It took a few minutes and another glass of wine to persuade him but soon we were sitting by the hut’s two com. ports. Mostly it was voice controlled just like the games. Anything I didn’t understand, and there was plenty, I asked and it was explained. The explanations assumed more knowledge than I had. I would have been surprised if they hadn’t.

I had one final question. “Can Petros Kwek revoke my authorities?” He could. “Petros, that needs to change.”

He finished his drink and held out his glass for a refill. I took it from him. The bottle was still outside.

When I returned he nodded to the port. “Ask again.”

I sat and repeated my question. “Thank you, Petros. Now we are partners.” I didn’t look at him. My words were no more than a formal recognition of what he had done.

He sighed. “Now, something for me.”

I felt his hand on my thigh, moving slowly. If he had taken a moment to look at my expression he would have known I had no desire for contact. He either didn’t look or didn’t care. He expected. No, he demanded.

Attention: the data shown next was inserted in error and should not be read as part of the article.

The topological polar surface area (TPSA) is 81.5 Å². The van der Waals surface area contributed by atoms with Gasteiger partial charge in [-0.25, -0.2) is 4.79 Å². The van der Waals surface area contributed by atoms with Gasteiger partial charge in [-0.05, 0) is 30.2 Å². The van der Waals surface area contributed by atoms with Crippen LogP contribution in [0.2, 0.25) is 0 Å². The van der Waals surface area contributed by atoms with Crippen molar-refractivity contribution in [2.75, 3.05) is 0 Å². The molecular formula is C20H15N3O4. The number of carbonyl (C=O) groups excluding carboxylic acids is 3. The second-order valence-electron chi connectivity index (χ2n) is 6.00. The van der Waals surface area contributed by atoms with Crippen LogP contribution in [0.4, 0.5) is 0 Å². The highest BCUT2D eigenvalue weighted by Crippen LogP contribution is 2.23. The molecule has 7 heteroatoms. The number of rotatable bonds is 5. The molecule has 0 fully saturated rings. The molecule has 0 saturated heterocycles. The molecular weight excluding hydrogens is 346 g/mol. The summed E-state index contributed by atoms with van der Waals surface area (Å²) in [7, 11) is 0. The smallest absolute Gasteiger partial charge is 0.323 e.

I waited, staring ahead. His hand moved in a gentle caress. I put my hand on his, halting its rise. I took hold of his middle finger. When my hand was around it I looked at his face. He was smiling. I brought my other hand over and forced his finger back until I felt and heard it crack. A little twist set bone grinding against bone.

Petros groaned. A little of the color drained from his face.

I still had a firm hold of his shattered finger. He kept it very still. “Next time you and I get cozy will be when I want to. Do you understand me?” I knew then it would never happen, but I needed to give him hope, some reason to let me live.

3507, Sol standard. Day 211

Am I recording? Good.

My name is Zelda Hamadrass, commander and only survivor of SS 61.707 Adventurer. I am no longer a slave except in the academic sense that I own myself by contract. I see no reason not to use my contracted name. Josephine was lost when she left her pony.